In late 1993 when I moved to Afghanistan for 3 years, I started taking a deep interest in Kuchi nomads and over the years traced their roots and routes to Central Asia, Kachchh district in Gujarat, India, and places beyond.

A map of Gujarat showing the Rann of Kachchh where the Kachchhi nomads live and graze and nmove to the fringes when fodder is scarce.

I quote from my diary in June 1995. One of the memorable aspects of this trip was our contact with Kuchi (nomads). On our way up the Panjsher valley on 3 June 1995, our way on the narrow dirt road was constantly blocked by up to 50 Kuchi extended families moving their livestock - camels, goats, sheep, donkeys and horses - to higher pastures for grazing. Most of the Kuchi we saw were in the area from Rokhah to the road pass of Rawat. Their black, low-slung tents, made from goat hair, were dotted all up the valley.

Goat hair tents in a Kuchi camp in the hills behind Herat, Afghanistan

They tend to go in large extended family groups with one of the men leading heavily laden camels, between, 2 to 5, carrying tents, pots, water jars, bedding, firewood and materials to trade etc. The men were dressed in the way of normal Afghans but the women were conspicuously different.

First of all the striking colour of the baggy trousers, either dark green and a red, near maroon red top/dress over the trousers. The head scarf was usually a bright colour. The younger women, under 30, had their hair parted in the middle and broaches/hair clasps on the fringes.
Facial tatoos were noted on all women, probably done at or around puberty. In most women seen, they had tatoos on either cheek, sometime one on the chin and forehead.

Young girls seemed to all have dark black hair cut in the page boy style. Eyes very large and striking, ranging from the predominent dark brown to a few with blue eyes.

They cared well for their animals. Young goats were in the tents being protected from the elements, women tenderly carrying lambs in their arms, an old sheep, probably lame, riding on the back of a camel. The camels were usually adorned with colourful braids, goats had bells on their necks and the donkeys carrying saddle bags.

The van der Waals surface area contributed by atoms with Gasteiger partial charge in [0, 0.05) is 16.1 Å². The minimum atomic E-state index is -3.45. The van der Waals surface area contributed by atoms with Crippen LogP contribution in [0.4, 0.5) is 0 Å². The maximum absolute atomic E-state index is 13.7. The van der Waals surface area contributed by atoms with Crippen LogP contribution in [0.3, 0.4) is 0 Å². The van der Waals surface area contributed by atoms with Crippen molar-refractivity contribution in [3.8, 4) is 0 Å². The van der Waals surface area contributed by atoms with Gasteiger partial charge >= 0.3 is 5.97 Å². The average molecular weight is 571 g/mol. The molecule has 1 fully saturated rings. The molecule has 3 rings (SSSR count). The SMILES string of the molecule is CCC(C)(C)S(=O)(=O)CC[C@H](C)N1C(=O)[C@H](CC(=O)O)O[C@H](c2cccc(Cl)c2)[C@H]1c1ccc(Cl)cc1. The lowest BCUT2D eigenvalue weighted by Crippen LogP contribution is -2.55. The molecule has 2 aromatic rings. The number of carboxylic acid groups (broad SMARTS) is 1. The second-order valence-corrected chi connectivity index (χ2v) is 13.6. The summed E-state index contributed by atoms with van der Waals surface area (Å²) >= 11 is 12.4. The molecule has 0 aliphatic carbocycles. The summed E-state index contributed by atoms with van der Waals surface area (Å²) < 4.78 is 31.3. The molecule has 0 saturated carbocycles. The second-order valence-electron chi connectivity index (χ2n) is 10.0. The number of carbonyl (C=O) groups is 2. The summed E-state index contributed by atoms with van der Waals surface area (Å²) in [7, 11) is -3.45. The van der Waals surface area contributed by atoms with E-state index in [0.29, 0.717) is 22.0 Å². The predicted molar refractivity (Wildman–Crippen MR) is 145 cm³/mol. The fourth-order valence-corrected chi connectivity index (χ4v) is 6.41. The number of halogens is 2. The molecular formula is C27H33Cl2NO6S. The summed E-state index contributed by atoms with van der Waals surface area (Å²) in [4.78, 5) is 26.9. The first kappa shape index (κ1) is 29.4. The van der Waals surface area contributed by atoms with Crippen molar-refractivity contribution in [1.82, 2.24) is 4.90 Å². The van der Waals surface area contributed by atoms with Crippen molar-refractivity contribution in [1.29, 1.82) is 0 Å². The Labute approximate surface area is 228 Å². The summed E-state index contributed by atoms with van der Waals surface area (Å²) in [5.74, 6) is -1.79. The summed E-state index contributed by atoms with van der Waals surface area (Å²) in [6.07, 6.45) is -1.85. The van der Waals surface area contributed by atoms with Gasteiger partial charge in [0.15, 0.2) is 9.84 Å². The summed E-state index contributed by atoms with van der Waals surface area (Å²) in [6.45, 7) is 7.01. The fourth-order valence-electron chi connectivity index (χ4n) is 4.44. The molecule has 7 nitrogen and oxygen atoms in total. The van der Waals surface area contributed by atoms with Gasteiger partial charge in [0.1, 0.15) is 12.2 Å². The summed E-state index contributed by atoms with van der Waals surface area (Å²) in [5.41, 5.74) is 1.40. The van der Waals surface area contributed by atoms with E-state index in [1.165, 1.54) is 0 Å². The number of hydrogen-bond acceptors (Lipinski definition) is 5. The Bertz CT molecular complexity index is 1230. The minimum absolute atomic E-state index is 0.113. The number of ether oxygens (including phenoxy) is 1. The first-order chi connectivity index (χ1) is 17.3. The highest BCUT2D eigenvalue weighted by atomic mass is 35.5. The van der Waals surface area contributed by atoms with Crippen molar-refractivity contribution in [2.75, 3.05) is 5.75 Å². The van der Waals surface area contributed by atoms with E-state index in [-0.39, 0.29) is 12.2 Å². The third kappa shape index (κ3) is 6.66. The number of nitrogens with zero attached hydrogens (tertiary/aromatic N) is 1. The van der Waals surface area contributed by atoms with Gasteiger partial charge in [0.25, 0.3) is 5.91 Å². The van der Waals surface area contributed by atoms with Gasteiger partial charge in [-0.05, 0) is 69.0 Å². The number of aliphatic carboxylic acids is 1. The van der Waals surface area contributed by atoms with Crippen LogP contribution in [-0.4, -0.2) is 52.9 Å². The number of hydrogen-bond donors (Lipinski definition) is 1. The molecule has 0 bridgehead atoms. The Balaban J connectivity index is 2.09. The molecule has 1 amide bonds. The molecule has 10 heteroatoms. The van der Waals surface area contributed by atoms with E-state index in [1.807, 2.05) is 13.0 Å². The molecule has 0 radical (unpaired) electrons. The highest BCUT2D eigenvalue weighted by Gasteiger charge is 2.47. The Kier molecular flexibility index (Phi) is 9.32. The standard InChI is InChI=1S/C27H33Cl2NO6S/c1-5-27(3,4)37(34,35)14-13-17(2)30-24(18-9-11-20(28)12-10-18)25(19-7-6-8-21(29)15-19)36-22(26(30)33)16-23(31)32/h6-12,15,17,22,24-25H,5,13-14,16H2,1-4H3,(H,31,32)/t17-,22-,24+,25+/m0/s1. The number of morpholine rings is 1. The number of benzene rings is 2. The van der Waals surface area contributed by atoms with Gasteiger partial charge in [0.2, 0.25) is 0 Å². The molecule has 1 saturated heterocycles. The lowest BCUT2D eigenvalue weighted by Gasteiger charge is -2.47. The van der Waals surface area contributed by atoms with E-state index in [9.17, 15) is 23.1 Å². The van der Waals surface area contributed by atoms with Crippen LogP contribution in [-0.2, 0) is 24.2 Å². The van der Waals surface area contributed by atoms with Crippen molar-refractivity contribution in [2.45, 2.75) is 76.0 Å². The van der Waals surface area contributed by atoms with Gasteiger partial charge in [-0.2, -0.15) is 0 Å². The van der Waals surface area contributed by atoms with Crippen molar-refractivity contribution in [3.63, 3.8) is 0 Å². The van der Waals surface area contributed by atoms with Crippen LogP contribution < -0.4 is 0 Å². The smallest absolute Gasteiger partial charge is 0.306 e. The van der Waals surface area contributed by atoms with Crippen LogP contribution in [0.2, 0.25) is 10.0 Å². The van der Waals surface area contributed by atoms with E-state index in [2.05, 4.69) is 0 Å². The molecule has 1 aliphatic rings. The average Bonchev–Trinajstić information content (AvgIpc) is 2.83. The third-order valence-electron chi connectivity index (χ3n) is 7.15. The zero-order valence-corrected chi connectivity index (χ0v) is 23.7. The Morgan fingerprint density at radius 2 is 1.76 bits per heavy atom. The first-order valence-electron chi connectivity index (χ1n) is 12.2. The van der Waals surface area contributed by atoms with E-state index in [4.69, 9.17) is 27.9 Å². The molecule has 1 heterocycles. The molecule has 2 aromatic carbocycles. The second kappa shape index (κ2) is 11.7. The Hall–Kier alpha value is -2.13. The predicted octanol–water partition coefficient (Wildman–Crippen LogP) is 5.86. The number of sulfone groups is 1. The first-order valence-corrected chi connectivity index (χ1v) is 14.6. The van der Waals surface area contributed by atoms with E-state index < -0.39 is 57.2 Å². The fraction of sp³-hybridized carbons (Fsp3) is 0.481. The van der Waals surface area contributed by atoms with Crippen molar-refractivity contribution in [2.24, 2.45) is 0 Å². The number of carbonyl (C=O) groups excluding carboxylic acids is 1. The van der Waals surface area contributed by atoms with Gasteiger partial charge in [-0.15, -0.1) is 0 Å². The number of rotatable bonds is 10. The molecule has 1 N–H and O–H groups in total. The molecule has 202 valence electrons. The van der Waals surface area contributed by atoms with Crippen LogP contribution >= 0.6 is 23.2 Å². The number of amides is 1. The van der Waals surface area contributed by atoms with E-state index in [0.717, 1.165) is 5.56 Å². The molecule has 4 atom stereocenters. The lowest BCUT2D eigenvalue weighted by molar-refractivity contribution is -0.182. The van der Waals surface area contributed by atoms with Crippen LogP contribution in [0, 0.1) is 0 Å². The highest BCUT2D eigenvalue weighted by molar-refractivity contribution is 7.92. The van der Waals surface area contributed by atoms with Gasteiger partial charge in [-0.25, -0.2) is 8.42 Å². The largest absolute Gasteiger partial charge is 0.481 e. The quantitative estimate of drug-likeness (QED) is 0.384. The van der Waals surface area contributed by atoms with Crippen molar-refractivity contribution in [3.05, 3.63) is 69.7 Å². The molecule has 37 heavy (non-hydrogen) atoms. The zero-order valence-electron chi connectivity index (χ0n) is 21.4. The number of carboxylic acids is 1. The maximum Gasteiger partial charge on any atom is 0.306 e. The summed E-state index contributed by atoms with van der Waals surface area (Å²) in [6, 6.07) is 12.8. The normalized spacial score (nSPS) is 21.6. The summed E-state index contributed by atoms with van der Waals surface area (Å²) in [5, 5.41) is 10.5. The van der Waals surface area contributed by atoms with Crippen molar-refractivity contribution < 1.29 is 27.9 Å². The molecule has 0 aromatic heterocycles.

Babies and young children were tied on to backs of camels or donkeys and wore intricately embroidered hats/bonnets. The children seem so content sitting on the backs and thrive on their mobile geography lessons.

The children and young women seem to be gatherers of wood, berries, leaves, wild vegeta-bles, powdered lime/rock.

Carpet making is clearly an activity. Ian saw one women making a kilm runner. One old man was preparing wool from a sheep skin.

The above is merely from observations on the trip.

Louis Dupree, the great authority on Afghanistan wrote this :

"Before the war started in 1979, it was estimated that about two million Afghans are either fully nomadic or semi nomadic, and an increasing number of these two types join the already numeropus semi-sedentary groups.

These are herdsmen who move as a group from summer to winter pasturages and back again. Most nomads are either Pashtun, Baluch, or Kirghiz. The Pashtun and Baluch move more horizonatlly than vertically; but the Kirghiz in the Pamir Mountains move more vertically than horizontally."